"Vote Like Your Life Depends On It" On or Before November 3!
October 31, 2020
There are few events in American history whose dates have been etched in our shared memories: December 7, 1941 will always live in infamy in our American psyche; many of us remember where we were and what we were doing on November 22, 1963 at the moment we learned President John F. Kennedy had been assassinated; and we will never forget September 11, 2001 when we and the world watched with horror on live television as terrorists struck on our own soil.
November 3, 2020, the date of our next General Election, is predicted to be one of most momentous days in our nation’s history. While the events and the dates noted above were unexpected, the arrival of November 3 is yielding no surprise but rather, great
anticipation. What was unexpected are the enormous stakes this election would entail: that our nation would be embroiled in such deep divisiveness, that an awakening and national movement toward equality, equity, and inclusivity would result, and that we would be grappling with the devastating impact of a global pandemic and defending the truths emanating from the rigorous practice of science.
As many of you know, on August 26, 2020 the Glen Park Neighborhoods History Project began celebrating the centennial anniversary of the ratification of the 19th Amendment, under which nearly all America women finally won the right to vote. Despite this success, Asian and Native American women and, because of Jim Crow laws many African American women, were forced to wait decades to win their fundamental right. Given that most suffrage events this year have been curtailed by the pandemic, we will be celebrating suffrage and the Valiant Women of the Vote until August 2021.
The Glen Park Neighborhoods History Project has also been spreading the word about America’s first suffrage march, held in Oakland, California by women of the California Equal Suffrage Association on August 27, 1908, and co-led by Glen Park resident Johanna Pinther. We are continuing our work to uncover the history of diversity and inclusion in this event, one that history has concealed for far too long.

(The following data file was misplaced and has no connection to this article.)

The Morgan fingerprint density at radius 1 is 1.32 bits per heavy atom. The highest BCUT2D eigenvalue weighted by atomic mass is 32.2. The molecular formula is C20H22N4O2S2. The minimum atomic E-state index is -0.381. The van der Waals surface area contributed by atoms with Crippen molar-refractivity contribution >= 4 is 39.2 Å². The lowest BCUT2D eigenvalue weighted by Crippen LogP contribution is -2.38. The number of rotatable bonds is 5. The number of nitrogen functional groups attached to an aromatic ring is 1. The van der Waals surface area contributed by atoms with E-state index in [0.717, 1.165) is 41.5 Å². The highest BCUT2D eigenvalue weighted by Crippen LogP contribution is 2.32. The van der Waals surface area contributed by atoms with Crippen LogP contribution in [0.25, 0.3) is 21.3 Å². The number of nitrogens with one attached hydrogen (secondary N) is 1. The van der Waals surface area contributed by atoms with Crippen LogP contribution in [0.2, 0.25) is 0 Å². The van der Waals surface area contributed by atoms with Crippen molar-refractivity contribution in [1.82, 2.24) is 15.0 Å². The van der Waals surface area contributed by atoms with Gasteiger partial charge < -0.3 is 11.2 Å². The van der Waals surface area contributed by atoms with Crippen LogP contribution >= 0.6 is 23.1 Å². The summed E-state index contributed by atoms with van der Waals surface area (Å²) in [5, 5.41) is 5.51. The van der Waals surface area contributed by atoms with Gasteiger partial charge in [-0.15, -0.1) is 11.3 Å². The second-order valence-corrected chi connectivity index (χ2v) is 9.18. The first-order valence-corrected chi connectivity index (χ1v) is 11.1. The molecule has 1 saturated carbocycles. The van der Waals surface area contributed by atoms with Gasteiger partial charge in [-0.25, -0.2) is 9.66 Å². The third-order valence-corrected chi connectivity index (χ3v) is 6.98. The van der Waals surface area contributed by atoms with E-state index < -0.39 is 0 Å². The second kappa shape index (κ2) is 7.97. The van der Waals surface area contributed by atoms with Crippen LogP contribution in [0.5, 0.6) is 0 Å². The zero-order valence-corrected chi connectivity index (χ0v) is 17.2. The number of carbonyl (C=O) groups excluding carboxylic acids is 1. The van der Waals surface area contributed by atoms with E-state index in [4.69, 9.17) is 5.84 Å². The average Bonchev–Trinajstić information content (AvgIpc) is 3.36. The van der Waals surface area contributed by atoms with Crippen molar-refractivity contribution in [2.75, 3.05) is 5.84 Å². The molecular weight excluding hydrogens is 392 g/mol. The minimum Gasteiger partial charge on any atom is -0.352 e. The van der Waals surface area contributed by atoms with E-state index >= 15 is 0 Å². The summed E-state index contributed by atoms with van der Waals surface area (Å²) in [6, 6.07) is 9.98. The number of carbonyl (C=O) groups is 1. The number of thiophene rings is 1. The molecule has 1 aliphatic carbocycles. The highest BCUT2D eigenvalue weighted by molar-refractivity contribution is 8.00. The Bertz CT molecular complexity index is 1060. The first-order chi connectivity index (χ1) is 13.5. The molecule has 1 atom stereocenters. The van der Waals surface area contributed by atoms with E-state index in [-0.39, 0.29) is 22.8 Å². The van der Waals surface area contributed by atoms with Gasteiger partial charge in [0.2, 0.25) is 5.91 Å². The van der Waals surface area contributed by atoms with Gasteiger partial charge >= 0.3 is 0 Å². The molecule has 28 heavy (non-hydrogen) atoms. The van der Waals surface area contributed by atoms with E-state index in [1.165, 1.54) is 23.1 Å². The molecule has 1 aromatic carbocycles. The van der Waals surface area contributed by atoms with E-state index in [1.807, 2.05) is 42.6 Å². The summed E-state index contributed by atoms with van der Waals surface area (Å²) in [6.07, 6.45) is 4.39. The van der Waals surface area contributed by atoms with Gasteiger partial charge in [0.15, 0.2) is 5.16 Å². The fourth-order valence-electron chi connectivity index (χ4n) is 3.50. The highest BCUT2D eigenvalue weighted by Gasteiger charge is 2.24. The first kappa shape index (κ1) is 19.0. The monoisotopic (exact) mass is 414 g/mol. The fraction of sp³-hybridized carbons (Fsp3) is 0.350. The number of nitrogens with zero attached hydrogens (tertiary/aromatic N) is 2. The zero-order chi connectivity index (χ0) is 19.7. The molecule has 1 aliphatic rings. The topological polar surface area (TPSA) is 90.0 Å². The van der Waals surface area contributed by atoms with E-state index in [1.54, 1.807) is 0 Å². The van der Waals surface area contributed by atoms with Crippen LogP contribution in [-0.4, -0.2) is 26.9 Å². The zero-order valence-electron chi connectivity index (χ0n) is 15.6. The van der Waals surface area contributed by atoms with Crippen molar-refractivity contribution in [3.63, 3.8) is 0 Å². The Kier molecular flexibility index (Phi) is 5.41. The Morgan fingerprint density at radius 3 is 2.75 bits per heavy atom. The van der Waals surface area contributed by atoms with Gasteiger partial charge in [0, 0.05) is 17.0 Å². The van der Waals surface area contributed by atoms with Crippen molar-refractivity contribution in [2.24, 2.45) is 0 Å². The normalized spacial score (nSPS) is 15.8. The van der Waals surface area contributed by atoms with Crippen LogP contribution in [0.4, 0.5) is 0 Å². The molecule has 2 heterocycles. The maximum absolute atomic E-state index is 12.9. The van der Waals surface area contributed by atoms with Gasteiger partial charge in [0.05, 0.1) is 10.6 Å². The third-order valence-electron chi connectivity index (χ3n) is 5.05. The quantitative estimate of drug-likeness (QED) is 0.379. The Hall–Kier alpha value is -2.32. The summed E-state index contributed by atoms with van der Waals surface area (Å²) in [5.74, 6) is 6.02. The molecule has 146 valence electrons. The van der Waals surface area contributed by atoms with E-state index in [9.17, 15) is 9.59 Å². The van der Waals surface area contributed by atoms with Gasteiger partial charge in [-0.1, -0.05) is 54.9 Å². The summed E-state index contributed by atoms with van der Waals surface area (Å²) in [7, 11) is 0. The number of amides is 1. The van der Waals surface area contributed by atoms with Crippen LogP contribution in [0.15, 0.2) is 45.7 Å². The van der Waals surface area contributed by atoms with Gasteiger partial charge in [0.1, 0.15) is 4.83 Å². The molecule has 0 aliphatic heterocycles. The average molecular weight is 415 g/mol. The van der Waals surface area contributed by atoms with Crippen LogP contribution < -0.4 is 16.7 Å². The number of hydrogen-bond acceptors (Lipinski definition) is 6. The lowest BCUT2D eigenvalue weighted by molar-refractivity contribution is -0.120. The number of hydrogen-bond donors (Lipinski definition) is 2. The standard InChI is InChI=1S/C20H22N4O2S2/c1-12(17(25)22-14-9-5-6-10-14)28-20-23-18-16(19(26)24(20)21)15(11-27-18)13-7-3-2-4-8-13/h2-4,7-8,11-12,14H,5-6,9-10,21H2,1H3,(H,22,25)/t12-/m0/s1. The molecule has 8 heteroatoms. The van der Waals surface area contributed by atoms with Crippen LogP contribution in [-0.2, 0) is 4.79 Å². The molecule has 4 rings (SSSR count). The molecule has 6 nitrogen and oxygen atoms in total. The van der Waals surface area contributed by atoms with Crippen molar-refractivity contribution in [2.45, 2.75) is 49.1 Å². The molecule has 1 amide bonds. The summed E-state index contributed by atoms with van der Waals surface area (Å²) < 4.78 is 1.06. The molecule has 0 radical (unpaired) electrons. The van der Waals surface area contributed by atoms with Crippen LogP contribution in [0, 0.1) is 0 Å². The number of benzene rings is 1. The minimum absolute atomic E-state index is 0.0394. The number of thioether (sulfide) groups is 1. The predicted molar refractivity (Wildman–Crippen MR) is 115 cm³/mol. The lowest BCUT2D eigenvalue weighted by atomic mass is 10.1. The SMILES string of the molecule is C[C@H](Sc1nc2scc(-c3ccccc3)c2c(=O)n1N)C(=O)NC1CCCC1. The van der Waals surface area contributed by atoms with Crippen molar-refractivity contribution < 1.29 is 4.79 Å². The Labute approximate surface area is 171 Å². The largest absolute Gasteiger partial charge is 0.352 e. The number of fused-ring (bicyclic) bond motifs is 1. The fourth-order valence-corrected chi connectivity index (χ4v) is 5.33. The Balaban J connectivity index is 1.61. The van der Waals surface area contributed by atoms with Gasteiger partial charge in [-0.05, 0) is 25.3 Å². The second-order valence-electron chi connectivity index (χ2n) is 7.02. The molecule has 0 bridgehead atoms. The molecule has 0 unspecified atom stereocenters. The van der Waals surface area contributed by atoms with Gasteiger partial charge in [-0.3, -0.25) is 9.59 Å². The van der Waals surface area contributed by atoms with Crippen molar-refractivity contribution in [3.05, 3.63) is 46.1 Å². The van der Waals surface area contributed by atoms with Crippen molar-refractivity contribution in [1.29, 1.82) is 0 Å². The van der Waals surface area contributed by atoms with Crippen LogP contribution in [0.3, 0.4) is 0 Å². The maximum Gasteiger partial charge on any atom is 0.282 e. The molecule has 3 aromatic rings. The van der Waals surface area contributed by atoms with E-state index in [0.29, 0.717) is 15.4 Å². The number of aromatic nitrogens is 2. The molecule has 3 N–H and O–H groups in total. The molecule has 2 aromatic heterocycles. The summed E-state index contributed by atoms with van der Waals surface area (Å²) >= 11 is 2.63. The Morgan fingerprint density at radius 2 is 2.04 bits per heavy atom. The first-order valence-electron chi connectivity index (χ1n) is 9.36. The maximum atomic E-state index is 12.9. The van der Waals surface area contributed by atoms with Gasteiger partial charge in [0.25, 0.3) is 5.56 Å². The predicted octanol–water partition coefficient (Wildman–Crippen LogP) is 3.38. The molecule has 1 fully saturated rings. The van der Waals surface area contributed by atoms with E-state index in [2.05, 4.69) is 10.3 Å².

It is the sacrifice and persistence of those historic women who guided us to 2016. Four years ago, many thought the presidential glass ceiling would finally be broken. Yet, while a woman did win the popular vote, she lost the Electoral College vote to a controversial businessman who promised to “drain the Swamp.” According to statistics available through the New York Times, an average of 88.8% of residents in the 11 precincts throughout our district of Glen Park, Sunnyside, Fairmount Heights, and Diamond Heights (and here) voted for Hillary Clinton, while an average of 6.2% voted for Donald Trump (range 92% and 3%, respectively, in Fairmount Heights; 81% and 11%, respectively, in Sunnyside).
As imperfect as the U.S. Constitution may have been in creating equality and equity for all at the get-go, it did succeed in setting a path for striving to it. Now, the very principles of our Founding Fathers and Founding Mothers are threatened, and the deep divisiveness in which we are embroiled has been cultivated over the past four years. We now find ourselves debating not only Red versus Blue, but Male versus Female, White versus non-White, and in the depths of a global public health crisis in which one simple act could help save tens of thousands of American lives, Masks versus No Masks. We can, however, celebrate that a woman of color from the Bay Area, Kamala Harris, has been selected as the Democratic vice presidential running mate (only the second to be so honored, preceded by Charlotta Bass, the first African American woman to own a newspaper and a candidate on the Progressive Party ticket with San Francisco’s Vincent Hallinan in 1952).
Former First Lady Michelle Obama recently urged us to "Vote like your life depends on it!" No matter your political affiliation, this election matters. Exercise your constitutional right that so many throughout our history have fought, and often died for. On or before November 3, 2020, let your voice be heard and VOTE!
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GPNHP Holds its First Virtual Meeting!
By Evelyn Rose
April 26, 2020
In this age of COVID-19, we have been forced to forego many of our usual methods of community outreach and venture into realms that may be beyond the comfort zone for many of us. As part of that reality, on Saturday, April 25, 2020, the Glen Park Neighborhoods History Project held its first virtual meeting! Presenters were GPNHP board member and architectural historian Hannah Simonson who shared the history of the Red Rock Hills Design Competition, a 1961 event that kicked off redevelopment in Diamond Heights and brought national attention to the district within the architecture community. Hannah will also highlight the design and politics that shaped the built and unbuilt schemes in the competition. Afterwards, GPNHP Director Evelyn Rose shared a surprising new theory about the origins of the name given to San Francisco's Islais Creek in Glen Canyon!
In case you were unable to join, grab your favorite beverage, get comfortable, and view the meeting in its entirety.